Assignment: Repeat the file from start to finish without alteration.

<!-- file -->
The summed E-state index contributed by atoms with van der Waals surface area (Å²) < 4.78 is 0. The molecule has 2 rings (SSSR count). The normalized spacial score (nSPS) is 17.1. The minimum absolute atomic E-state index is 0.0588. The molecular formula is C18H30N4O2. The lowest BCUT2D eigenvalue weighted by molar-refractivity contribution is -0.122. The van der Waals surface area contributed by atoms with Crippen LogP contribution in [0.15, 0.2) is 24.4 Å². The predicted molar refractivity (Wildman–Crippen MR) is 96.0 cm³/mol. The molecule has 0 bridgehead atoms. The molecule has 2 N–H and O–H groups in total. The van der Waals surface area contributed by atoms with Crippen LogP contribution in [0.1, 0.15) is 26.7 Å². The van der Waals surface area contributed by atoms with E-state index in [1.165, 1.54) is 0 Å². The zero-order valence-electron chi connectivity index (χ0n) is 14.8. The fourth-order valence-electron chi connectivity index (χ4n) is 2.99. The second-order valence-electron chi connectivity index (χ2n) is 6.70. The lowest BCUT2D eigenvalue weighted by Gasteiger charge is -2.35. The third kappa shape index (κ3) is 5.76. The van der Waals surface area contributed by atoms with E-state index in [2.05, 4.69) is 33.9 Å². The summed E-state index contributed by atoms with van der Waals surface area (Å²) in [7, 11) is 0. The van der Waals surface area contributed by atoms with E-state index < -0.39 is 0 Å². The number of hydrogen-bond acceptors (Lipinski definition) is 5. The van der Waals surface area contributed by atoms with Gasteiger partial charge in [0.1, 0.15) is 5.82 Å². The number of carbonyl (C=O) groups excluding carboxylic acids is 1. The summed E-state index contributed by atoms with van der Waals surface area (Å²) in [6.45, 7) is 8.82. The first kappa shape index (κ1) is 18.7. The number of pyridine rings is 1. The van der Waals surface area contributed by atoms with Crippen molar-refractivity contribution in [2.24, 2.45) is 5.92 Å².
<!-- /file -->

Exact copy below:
The summed E-state index contributed by atoms with van der Waals surface area (Å²) < 4.78 is 0. The molecule has 2 rings (SSSR count). The normalized spacial score (nSPS) is 17.1. The minimum absolute atomic E-state index is 0.0588. The molecular formula is C18H30N4O2. The lowest BCUT2D eigenvalue weighted by molar-refractivity contribution is -0.122. The van der Waals surface area contributed by atoms with Crippen LogP contribution in [0.15, 0.2) is 24.4 Å². The predicted molar refractivity (Wildman–Crippen MR) is 96.0 cm³/mol. The molecule has 0 bridgehead atoms. The molecule has 2 N–H and O–H groups in total. The van der Waals surface area contributed by atoms with Crippen LogP contribution in [0.1, 0.15) is 26.7 Å². The van der Waals surface area contributed by atoms with E-state index in [1.165, 1.54) is 0 Å². The zero-order valence-electron chi connectivity index (χ0n) is 14.8. The fourth-order valence-electron chi connectivity index (χ4n) is 2.99. The second-order valence-electron chi connectivity index (χ2n) is 6.70. The lowest BCUT2D eigenvalue weighted by Gasteiger charge is -2.35. The third kappa shape index (κ3) is 5.76. The van der Waals surface area contributed by atoms with E-state index in [2.05, 4.69) is 33.9 Å². The summed E-state index contributed by atoms with van der Waals surface area (Å²) in [7, 11) is 0. The van der Waals surface area contributed by atoms with E-state index < -0.39 is 0 Å². The number of hydrogen-bond acceptors (Lipinski definition) is 5. The van der Waals surface area contributed by atoms with Gasteiger partial charge in [0.1, 0.15) is 5.82 Å². The number of carbonyl (C=O) groups excluding carboxylic acids is 1. The summed E-state index contributed by atoms with van der Waals surface area (Å²) in [6.45, 7) is 8.82. The first kappa shape index (κ1) is 18.7. The number of pyridine rings is 1. The van der Waals surface area contributed by atoms with Crippen molar-refractivity contribution in [2.24, 2.45) is 5.92 Å².